Complex life histories that require environmental transitions can serve as much more than simple evolutionary stepping stones between different life histories. Diadromy provides species with the ability to enter new environments and diversify, even if the behavior may quickly be lost. While diadromy can act as an evolutionary intermediate between marine and freshwater life histories, it also plays an important role in diversification as well as habitat transitions that are not necessarily between marine and freshwater, but instead marine back to marine or freshwater back to freshwater after diversification from a diadromous life history. With this in mind, continuous studies at the individual, species, and family level are important to understand the mechanism of how and why diadromy is gained and lost. Applying SSE models to other complex life histories may reveal more patterns of biodiversity. Additionally, considering complex life histories that require environmental transitions not only in terms of their costly transitions, but for the advantages of using multiple environments, may allow for new perspectives on multiple topics related to life history evolution.
The 7822 species of ray-finned fishes (Actinopterygii) used in the recently published phylogeny  were each assigned one of three character states: 1) diadromous (n = 180), 2) freshwater (n = 3998), and 3) marine (n = 3600). All species that could not be assigned were classified as “unknown” and dropped from the tree (n = 45) (Additional file 1) [6, 54, 55, 56]. Diadromous fishes were identified from 28 families (Salmonidae: n = 32, Gobiidae: n = 19, Anguillidae: n = 18, Clupeidae: n = 17, Acipenseridae: n = 16, Eleotridae: n = 14, Osmeridae: n = 9, Galaxiidae: n = 7, Cottidae: n = 6, Achiridae: n = 5, Mugilidae: n = 5, Cyprinidae: n = 4, Retropinnidae: n = 4, Salangidae: n = 4, Ariidae: n = 2, Gasterosteidae: n = 2, Moronidae: n = 2, Pleuronectidae: n = 2, Rhyacichthidae: n = 2, Tetraodontidae: n = 2, Cheimarrichthyidae: n = 1, Gadidae: n = 1, Kuhliidae; n = 1, Lateolabracidae: n = 1, Latidae: n = 1, Plecoglossidae: n = 1, Pseudaphritidae: n = 1, Syngnathidae: n = 1). Character states were determined primarily based on information in: Diadromy in Fishes , Fishbase , Fishes of the World , and Encyclopedia of Life . Species considered as euryhaline, or those that can tolerate a large range of salinity including freshwater, were assigned character states based on their dominant life strategy. Bairdiella chrysoura, for example, is listed as marine, freshwater, and brackish in Fishbase, but since the species is described as moving “to the nursery and feeding areas in estuaries during summer months and sometimes enters freshwaters,” , B. chrysoura was listed as a marine species. When inadequate information was available on the aforementioned sources, other primary literature was used in considering salinity levels during breeding, distribution, and salt tolerance, to better assign species to each of the three categories (additional sources used for character assignment: [23, 24, 57, 58, 59, 60, 61, 62, 63, 64, 65, 66, 67, 68, 69, 70, 71, 72, 73, 74, 75, 76]). Additionally, the species listed as both marine and freshwater were confirmed via peer-reviewed evidence, such as in the case of Takifugu poecilonotus, where studies confirmed diadromy . Species such as Alosa pseudoharengus , and many of the freshwater eels  with both diadromous and non-diadromous individuals/populations, were characterized as diadromous since the behavior is dominant within these species. This was preferable to removing or duplicating these species which would alter measures of speciation and transition between the states.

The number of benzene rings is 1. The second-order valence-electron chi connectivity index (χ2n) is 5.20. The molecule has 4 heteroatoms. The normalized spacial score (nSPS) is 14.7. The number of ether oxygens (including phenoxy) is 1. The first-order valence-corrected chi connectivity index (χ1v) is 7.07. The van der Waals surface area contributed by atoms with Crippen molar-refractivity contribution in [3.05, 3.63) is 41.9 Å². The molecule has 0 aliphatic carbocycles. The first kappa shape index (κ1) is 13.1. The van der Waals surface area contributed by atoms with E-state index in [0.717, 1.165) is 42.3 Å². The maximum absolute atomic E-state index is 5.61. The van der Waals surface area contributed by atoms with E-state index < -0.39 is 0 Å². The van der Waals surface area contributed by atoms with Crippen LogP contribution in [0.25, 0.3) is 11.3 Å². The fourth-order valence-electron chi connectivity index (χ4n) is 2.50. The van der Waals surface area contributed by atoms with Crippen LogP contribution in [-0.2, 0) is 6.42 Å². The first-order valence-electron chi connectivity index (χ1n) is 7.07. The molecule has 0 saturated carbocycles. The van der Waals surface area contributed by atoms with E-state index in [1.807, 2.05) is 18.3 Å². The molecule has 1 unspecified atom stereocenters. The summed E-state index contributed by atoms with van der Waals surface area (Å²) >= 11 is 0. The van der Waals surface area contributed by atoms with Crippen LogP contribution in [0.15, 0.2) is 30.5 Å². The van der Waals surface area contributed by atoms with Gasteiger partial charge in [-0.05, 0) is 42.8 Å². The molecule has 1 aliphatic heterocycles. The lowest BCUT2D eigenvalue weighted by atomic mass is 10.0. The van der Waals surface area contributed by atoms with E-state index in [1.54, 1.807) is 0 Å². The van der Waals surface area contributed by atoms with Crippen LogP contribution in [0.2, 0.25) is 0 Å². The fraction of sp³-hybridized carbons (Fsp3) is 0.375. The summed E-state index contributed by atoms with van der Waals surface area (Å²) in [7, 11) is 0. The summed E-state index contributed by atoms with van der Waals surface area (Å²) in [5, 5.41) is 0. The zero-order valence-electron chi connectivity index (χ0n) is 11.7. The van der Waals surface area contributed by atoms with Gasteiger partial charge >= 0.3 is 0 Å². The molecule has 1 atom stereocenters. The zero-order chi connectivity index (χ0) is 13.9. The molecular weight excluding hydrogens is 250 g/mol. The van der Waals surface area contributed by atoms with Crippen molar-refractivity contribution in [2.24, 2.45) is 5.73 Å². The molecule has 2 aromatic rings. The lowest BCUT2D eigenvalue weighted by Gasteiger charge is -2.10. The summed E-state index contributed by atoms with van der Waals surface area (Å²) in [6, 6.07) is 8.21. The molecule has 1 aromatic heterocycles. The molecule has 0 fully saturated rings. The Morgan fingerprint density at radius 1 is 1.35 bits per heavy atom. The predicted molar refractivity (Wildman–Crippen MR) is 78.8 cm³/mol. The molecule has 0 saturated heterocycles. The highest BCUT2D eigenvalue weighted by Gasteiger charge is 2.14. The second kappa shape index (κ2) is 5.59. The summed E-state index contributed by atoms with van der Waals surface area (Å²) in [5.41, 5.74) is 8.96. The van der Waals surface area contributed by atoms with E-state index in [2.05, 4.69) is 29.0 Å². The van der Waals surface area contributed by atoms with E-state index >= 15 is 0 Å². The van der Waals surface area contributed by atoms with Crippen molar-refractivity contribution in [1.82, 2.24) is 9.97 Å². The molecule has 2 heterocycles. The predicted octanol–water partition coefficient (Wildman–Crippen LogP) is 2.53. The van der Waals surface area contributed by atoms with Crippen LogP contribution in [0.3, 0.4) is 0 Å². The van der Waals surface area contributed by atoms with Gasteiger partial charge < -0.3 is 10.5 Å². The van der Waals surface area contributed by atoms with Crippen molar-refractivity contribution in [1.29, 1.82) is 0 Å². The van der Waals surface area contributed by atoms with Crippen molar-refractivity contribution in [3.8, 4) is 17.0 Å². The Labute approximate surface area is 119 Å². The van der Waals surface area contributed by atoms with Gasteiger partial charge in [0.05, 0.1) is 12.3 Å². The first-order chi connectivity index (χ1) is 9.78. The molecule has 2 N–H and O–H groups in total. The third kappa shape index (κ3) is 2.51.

Phylogenetic model selection